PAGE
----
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Micromachined low frequency rocking accelerometer with capacitive pickoff

United States Patent

May 15, 2001
View the Complete Patent at the US Patent & Trademark Office
Lawrence Livermore National Laboratory - Visit the Industrial Partnerships Office Website
A micro electro mechanical sensor that uses capacitive readout electronics. The sensor involves a micromachined low frequency rocking accelerometer with capacitive pickoff fabricated by deep reactive ion etching. The accelerometer includes a central silicon proof mass, is suspended by a thin polysilicon tether, and has a moving electrode (capacitor plate or interdigitated fingers) located at each end the proof mass. During movement (acceleration), the tethered mass moves relative to the surrounding packaging, for example, and this defection is measured capacitively by a plate capacitor or interdigitated finger capacitor, having the cooperating fixed electrode (capacitor plate or interdigitated fingers) positioned on the packaging, for example. The micromachined rocking accelerometer has a low frequency (<500 Hz), high sensitivity (.mu.G), with minimal power usage. The capacitors are connected to a power supply (battery) and to sensor interface electronics, which may include an analog to digital (A/D) converter, logic, RF communication link, antenna, etc. The sensor (accelerometer) may be, for example, packaged along with the interface electronics and a communication system in a 2".times.2".times.2" cube. The proof mass may be asymmetric or symmetric. Additional actuating capacitive plates may be used for feedback control which gives a greater dynamic range.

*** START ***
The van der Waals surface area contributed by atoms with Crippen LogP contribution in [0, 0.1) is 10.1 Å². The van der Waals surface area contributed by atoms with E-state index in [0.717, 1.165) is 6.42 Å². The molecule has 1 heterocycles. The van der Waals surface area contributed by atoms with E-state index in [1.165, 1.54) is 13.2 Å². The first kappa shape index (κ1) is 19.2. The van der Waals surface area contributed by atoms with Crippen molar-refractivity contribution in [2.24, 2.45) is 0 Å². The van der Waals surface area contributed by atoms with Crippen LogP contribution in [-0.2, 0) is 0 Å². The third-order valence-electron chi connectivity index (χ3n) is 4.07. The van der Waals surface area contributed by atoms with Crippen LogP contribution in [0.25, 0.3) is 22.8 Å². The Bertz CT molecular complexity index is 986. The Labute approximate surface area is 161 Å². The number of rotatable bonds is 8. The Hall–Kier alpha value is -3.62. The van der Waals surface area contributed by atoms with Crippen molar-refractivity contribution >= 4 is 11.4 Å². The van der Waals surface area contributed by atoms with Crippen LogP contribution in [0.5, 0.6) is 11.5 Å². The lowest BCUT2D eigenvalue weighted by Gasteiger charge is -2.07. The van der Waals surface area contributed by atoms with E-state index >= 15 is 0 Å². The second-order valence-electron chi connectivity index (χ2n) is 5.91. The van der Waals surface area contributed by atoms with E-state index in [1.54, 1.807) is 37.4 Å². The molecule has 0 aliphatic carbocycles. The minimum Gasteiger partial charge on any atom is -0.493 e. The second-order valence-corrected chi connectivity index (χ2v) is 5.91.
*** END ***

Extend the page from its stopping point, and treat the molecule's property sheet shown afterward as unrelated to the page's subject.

Lee; Abraham P. (Arlington, VA), Simon; Jonathon N. (San Leandro, CA), McConaghy; Charles F. (Livermore, CA)
The Regents of the University of California (Oakland, CA)
09/ 410,458
October 1, 1999
The United States Government has rights in this invention pursuant to Contract No. W-7405-ENG-48 between the United States Department of Energy and the University of California for the operation of Lawrence Livermore National Laboratory.